No People, No Wind

Born in Moscow in 1968, Yury Tsarevskiy was creative since elementary school but did not formally receive an art education at the university level. He preferred the way of the autodidact, avoiding imposed authority and dogma, learning on his own, trusting his intuition.

Using a rapidograf (technical pen) and some ink and paint, he creates landscapes with neat geometric details. The representational scenes look familiar to us because of their architectural and natural realism. But the atmosphere in the drawings is strange. An air of sterility pervades the pictures. There are no people, no birds, no wind. There are few signs of change or motion. This contrast is the artist’s intentional trick.

Yury appreciates the work of Albrecht Dürer, Koloman Moser, Egon Schiele, Alfred Kubin, Maurits Escher. Among the Russian artists, he likes Nikolai Samokish, Günther Reindorff and master of landscape etching Stanislav Nikireev. His aesthetics and artistic “worldview” is heavily inspired by the work of American precisionists (Charles Siler, Charles Demuth, Edmund Lewandowski) and Italian painters Giorgio De Chirico (metaphysical school) and Carlo Carrà (futurism).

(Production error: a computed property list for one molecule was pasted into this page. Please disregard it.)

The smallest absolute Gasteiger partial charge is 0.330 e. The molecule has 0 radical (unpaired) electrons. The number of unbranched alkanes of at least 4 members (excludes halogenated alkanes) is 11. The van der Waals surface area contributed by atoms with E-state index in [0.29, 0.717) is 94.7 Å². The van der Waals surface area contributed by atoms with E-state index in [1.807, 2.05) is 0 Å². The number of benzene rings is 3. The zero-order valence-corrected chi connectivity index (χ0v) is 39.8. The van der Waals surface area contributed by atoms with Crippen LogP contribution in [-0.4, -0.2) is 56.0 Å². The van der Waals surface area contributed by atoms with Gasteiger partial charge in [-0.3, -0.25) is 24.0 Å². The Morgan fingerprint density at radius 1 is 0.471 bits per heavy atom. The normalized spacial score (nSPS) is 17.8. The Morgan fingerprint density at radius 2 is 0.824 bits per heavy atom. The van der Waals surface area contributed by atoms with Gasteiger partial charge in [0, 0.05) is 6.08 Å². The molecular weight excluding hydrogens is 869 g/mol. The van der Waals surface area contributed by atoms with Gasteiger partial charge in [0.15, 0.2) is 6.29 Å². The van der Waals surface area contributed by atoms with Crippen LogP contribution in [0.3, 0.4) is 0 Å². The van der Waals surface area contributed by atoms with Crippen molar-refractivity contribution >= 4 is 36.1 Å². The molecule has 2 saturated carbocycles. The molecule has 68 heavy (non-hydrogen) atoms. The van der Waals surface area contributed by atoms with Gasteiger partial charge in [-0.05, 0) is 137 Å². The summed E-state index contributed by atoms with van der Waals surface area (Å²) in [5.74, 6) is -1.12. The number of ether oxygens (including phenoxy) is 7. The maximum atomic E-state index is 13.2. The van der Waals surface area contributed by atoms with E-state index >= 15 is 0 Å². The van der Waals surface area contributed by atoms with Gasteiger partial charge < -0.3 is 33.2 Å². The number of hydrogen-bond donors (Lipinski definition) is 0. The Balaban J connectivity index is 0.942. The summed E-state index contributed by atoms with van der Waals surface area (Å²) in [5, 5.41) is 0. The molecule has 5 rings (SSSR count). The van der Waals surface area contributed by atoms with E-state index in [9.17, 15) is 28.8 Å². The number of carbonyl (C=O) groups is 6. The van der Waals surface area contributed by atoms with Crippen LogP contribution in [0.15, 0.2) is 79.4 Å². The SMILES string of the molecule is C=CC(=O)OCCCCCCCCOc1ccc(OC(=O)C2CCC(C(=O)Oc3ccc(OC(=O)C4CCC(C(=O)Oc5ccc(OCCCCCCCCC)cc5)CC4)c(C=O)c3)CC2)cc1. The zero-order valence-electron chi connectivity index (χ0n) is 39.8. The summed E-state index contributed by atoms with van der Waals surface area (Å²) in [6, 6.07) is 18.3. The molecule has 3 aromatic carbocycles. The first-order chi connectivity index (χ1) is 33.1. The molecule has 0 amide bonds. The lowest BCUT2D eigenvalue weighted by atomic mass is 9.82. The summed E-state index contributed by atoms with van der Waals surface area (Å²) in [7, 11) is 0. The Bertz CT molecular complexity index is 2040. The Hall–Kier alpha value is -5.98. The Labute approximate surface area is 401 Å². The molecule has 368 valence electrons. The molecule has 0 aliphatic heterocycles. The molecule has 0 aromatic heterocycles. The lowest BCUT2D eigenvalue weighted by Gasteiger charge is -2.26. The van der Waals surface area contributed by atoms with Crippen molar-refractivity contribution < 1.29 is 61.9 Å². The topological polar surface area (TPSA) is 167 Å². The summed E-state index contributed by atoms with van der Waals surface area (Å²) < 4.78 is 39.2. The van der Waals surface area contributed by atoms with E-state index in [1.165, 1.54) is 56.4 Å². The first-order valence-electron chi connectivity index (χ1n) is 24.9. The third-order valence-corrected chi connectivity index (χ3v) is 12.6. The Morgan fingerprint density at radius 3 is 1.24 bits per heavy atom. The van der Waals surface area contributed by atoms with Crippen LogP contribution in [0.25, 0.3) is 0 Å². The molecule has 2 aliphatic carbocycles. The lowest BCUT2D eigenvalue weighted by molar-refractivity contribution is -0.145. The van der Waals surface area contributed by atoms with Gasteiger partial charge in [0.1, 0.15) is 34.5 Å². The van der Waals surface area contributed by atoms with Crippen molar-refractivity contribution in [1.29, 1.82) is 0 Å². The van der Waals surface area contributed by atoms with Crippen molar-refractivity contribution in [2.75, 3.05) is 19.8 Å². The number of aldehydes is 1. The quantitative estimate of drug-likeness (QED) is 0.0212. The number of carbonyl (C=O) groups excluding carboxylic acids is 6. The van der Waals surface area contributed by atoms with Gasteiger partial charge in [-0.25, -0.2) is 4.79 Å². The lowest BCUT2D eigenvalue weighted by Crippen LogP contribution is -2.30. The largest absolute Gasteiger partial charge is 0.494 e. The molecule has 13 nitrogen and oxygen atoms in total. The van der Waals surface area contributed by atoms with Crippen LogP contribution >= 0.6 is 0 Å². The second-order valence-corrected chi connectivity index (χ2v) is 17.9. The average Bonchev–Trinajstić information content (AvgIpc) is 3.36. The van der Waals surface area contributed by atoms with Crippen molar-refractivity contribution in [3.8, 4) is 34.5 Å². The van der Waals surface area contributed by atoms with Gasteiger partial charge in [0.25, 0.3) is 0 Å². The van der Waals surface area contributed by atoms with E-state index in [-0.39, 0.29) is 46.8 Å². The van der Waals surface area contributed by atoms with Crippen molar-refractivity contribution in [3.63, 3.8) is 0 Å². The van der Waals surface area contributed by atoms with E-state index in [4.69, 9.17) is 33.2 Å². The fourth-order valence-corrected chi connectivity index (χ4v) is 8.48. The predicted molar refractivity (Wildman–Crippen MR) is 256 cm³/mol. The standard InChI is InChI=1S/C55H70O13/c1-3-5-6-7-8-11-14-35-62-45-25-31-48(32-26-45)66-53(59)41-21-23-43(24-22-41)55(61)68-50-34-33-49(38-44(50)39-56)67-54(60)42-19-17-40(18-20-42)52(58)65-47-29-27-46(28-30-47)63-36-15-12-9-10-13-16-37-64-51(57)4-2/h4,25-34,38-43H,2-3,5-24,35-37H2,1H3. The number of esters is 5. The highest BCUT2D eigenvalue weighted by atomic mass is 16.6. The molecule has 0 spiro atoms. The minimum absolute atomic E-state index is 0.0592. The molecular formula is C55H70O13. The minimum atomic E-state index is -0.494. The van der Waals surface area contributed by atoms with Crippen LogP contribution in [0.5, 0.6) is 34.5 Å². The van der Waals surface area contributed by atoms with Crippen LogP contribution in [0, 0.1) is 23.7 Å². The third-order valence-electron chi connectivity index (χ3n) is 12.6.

Yury has participated in group exhibitions at the museum Central House of Artists and the international exhibition centre Crocus Expo in Moscow. In 2008, he displayed his work at the graphics and video art exhibition “Portholes” in Yekaterinburg. His works are held in several private collections in Russia.

You can find Yury at All drawings used with permission.





















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